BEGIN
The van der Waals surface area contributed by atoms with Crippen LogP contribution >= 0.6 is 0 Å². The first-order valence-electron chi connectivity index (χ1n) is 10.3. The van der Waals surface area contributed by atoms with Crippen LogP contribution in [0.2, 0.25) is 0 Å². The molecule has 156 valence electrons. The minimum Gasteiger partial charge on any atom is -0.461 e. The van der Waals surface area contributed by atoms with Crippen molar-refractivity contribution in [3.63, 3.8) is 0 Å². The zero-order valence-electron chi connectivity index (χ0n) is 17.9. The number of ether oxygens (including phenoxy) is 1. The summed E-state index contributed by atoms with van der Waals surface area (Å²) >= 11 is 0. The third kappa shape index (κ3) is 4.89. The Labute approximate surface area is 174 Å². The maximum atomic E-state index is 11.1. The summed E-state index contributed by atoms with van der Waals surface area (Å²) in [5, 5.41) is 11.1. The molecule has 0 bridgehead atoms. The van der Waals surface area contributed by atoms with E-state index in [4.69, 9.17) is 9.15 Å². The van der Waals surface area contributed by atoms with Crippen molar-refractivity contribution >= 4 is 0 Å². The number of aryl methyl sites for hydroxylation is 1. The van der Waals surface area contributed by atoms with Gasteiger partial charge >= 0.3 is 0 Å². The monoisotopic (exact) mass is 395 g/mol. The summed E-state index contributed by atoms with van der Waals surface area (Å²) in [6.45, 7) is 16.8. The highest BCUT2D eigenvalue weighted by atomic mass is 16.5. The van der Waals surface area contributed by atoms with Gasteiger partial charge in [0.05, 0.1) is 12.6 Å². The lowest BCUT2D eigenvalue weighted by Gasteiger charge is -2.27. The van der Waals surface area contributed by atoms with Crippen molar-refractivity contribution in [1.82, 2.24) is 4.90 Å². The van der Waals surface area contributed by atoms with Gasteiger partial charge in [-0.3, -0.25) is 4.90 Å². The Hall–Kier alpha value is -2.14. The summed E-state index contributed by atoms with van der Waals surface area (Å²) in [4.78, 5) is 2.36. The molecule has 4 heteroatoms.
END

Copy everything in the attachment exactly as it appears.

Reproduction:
The van der Waals surface area contributed by atoms with Crippen LogP contribution >= 0.6 is 0 Å². The first-order valence-electron chi connectivity index (χ1n) is 10.3. The van der Waals surface area contributed by atoms with Crippen LogP contribution in [0.2, 0.25) is 0 Å². The molecule has 156 valence electrons. The minimum Gasteiger partial charge on any atom is -0.461 e. The van der Waals surface area contributed by atoms with Crippen molar-refractivity contribution in [3.63, 3.8) is 0 Å². The zero-order valence-electron chi connectivity index (χ0n) is 17.9. The number of ether oxygens (including phenoxy) is 1. The summed E-state index contributed by atoms with van der Waals surface area (Å²) >= 11 is 0. The third kappa shape index (κ3) is 4.89. The Labute approximate surface area is 174 Å². The maximum atomic E-state index is 11.1. The summed E-state index contributed by atoms with van der Waals surface area (Å²) in [5, 5.41) is 11.1. The molecule has 0 bridgehead atoms. The van der Waals surface area contributed by atoms with E-state index in [4.69, 9.17) is 9.15 Å². The van der Waals surface area contributed by atoms with Crippen molar-refractivity contribution >= 4 is 0 Å². The number of aryl methyl sites for hydroxylation is 1. The van der Waals surface area contributed by atoms with Gasteiger partial charge >= 0.3 is 0 Å². The monoisotopic (exact) mass is 395 g/mol. The summed E-state index contributed by atoms with van der Waals surface area (Å²) in [6.45, 7) is 16.8. The highest BCUT2D eigenvalue weighted by atomic mass is 16.5. The van der Waals surface area contributed by atoms with Gasteiger partial charge in [0.05, 0.1) is 12.6 Å². The lowest BCUT2D eigenvalue weighted by Gasteiger charge is -2.27. The van der Waals surface area contributed by atoms with Crippen molar-refractivity contribution in [1.82, 2.24) is 4.90 Å². The van der Waals surface area contributed by atoms with Gasteiger partial charge in [-0.3, -0.25) is 4.90 Å². The Hall–Kier alpha value is -2.14. The summed E-state index contributed by atoms with van der Waals surface area (Å²) in [4.78, 5) is 2.36. The molecule has 4 heteroatoms.